House Democrats ask DHS to consider flu vaccinations for immigration detainees
A group of House Democrats asked acting Homeland Security Secretary Chad Wolf on Wednesday if his department will reverse its policy of not providing flu vaccines for short-term immigration detainees.
In a letter led by Rep. Linda Sánchez (D-Calif.), chair of the Congressional Hispanic Caucus (CHC) task force on immigration, the Democrats requested a Department of Homeland Security (DHS) plan to handle the confluence of flu season and the coronavirus pandemic.
“More can and should be done to mitigate the health risks of the COVID-19 pandemic and influenza season,” wrote the legislators.
“Please provide us with a schedule for when a medical response strategy, including vaccination-related requirements, will be developed and in place. This is not only critical for the upcoming influenza season but also for future pandemic-related vaccinations,” they added.
The legislators pointed out that influenza was a leading cause of death for children in Customs and Border Protection (CBP) custody in previous flu seasons, and could pose an even graver threat during the pandemic.
“During the 2018-2019 flu season, we saw numerous flu outbreaks in CBP holding facilities and at least three children died of the flu in CBP custody,” they wrote.
The debate over short-term detention and vaccinations dates back to the previous flu season, when CBP declined to provide vaccines to migrants detained for less than 72 hours. CBP detention is, in theory, limited to 72 hours, although exceptions abound.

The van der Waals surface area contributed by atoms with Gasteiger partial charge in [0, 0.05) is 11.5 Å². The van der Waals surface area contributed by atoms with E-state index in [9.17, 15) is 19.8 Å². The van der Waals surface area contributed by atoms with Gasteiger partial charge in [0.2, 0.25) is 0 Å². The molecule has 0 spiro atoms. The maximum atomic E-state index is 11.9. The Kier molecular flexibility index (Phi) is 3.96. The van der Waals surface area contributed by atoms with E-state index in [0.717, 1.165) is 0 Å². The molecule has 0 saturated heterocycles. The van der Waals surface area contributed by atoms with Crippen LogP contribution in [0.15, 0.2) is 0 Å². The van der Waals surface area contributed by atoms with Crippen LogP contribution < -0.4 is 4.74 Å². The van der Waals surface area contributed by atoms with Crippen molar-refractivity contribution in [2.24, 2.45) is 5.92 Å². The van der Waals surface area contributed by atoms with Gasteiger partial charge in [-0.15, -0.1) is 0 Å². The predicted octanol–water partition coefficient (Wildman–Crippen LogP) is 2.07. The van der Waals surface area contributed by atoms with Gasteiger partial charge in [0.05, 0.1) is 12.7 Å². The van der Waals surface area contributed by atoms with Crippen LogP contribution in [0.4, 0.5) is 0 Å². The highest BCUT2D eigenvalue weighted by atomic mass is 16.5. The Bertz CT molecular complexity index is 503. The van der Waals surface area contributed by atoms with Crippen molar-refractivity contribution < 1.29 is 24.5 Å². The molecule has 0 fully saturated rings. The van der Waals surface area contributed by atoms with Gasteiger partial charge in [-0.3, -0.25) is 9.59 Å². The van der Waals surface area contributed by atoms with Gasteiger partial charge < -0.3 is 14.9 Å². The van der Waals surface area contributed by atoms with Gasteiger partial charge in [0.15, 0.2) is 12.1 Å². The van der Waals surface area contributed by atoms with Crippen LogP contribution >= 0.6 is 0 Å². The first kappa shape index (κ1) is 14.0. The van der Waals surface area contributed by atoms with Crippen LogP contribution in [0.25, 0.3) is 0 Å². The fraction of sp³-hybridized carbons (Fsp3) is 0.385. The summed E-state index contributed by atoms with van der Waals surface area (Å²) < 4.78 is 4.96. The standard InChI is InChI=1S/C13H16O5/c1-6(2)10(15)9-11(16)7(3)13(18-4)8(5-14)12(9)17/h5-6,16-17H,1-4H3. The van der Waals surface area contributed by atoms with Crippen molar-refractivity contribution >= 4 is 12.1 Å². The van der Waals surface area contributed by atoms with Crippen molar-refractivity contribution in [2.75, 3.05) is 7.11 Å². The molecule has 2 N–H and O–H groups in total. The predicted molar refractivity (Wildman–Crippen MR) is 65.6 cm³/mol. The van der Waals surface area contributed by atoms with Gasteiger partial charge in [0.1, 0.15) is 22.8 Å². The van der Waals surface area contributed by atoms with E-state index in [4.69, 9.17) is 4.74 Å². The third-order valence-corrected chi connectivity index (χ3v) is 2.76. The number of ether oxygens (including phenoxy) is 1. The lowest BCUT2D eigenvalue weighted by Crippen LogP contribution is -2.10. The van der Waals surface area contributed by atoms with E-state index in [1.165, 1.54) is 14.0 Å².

Detention numbers have plummeted as the coronavirus pandemic, border closures with Mexico and programs such as the Migrant Protection Protocols, known as “remain in Mexico,” have greatly reduced illegal border crossings.
According to the Border Patrol, its detention centers held an average of 461 detainees per day in August, out of a capacity of 12,500.
And all land border apprehension encounters — people who were detained by border authorities along the northern and southern borders — were 4,645 in September, compared with 7,655 in March, when pandemic restrictions were put in place.
Still, the legislators asked on Wednesday for a common flu vaccination policy for all immigrant detainees, citing statements by Immigration and Customs Enforcement (ICE) officials who have said that agency offers flu vaccines at intake.
“We ask that you confirm the policies and procedures that ICE follows,” wrote the legislators.
ICE detainees regularly spend more time under detention, as they are generally individuals apprehended in the interior of the country facing a longer deportation process.
The legislators also noted that flu vaccines for short-term detainees would help protect DHS officials at detention centers.
“In order to protect DHS employees, their colleagues, families, and the wider community, it would make sense to also offer vaccination to the individuals with whom they come into contact at work,” they wrote.
And the legislators asked for a plan in which vaccines would be administered to detainees who cross the 72-hour threshold if they are not provided at detainee intake.
“This administration’s disdain for immigrants has been evident at every turn. Despite their reprehensible rhetoric and despicable policies, DHS has a responsibility to administer care to individuals in their custody,” Sánchez said in a statement.
“So we ask: will DHS allow these children and families to be vaccinated, and protect themselves – and CBP personnel – against a preventable disease? Or will Stephen Miller ask for a show of hands this time, too?” she added, referring to the senior White House adviser.
A representative for DHS did not respond to a request for comment on the lawmakers’ request.
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